Francis Van Hout is having an on-going conversation with cubism. In the noticeably harmonic Alpine View series he reinterprets the classic New Zealand landscape into rhythmic arrangements and linear structures. Similarly, in the Mother Mary works he simplifies the traditional Christian icon painting into a sequence of shapes and attitudinal dispositions.
Natchez Hudson also questions and upends traditional landscape hierarchies. Through alteration of style, scale and context, he places apparently disparate visual languages together and forges these into a distinctive and coherent whole. Using non-typical compositions and a constructivist approach in his innovative use of cast acrylic and wood, Hudson unites the visual authority of hyper-realism with the emotional exhilarations of colour-field abstraction.
Always suggestive and celebratory, Russell Moses builds wondrous and powerful sensations of place. He uses the repetitions of shape and pattern and a constrained palette like the chorus of a song through and above which light hovers. Beguiling white light moves back and forth, building presences and experiences for the viewer that alter and develop markedly.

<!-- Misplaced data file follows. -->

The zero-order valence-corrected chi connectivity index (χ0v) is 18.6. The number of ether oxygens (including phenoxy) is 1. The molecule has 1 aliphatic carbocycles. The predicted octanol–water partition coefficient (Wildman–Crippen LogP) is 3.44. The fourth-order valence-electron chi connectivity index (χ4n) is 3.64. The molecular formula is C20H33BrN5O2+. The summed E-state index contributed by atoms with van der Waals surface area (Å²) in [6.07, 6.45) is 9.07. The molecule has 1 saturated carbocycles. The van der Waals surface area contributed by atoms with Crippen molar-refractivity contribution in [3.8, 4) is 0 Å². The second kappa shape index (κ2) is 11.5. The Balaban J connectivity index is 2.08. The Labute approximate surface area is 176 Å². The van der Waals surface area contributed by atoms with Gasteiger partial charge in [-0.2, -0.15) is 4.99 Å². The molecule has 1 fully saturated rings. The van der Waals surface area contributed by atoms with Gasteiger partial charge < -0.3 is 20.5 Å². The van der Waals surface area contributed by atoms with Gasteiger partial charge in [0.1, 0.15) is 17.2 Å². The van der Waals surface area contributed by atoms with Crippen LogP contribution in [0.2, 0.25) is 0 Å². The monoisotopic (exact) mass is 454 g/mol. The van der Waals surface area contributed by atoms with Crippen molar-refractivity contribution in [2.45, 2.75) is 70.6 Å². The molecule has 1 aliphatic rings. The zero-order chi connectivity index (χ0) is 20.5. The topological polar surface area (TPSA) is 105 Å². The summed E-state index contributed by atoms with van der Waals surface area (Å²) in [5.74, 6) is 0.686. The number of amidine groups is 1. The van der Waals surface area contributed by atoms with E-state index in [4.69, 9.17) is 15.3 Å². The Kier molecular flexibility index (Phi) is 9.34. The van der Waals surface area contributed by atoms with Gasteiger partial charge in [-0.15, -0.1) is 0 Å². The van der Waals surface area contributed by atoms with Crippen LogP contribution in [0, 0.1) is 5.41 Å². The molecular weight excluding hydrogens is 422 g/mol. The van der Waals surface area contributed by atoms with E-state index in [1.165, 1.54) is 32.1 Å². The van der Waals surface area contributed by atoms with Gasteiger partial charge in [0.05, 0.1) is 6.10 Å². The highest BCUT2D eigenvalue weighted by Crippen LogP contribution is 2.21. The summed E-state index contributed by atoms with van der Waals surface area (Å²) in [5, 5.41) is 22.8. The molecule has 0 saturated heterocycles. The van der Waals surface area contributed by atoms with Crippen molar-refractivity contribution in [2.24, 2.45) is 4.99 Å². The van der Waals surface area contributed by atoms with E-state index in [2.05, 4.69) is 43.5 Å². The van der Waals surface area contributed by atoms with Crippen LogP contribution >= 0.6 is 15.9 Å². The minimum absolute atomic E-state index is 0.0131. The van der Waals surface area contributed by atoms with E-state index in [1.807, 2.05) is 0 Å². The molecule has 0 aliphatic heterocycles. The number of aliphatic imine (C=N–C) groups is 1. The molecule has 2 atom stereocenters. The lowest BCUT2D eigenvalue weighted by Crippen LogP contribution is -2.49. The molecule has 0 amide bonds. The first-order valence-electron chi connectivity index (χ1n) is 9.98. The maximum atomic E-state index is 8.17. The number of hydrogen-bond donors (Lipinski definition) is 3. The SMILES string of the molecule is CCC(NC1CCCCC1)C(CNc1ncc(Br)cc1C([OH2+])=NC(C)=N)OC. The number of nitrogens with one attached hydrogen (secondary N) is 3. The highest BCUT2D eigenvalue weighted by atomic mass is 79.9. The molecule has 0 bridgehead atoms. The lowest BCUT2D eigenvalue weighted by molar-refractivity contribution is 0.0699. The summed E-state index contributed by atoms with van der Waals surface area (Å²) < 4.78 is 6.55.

Yuki Kihara’s Coconuts that Grew from Concrete recently shown at the 2021 Auckland Art Fair is an extended series of collages. In Kihara’s characteristic manner pictorial elements drawn from the annals of classical European art are subjected to intervention. The attitudes and racial perceptions embodied in the notional ‘Noble Savage’ (so fundamental in the practise and histories of early photography in the Pacific) are disruptive devices which she uses to turn the gaze back upon the coloniser and Europe itself.
Simon Clark juxtaposes ideas of nature while developing ideas of culture. He explores kiwiana as a reality, while asking how is identity to be found or formed? He contrasts objects and symbols, uses the inherent language of flowers and words as mythic devices. There are presences and sensations in his work which are magical. The beautifully scumbled, gold leaf surfaces build conversations with religious iconography and the processes of time.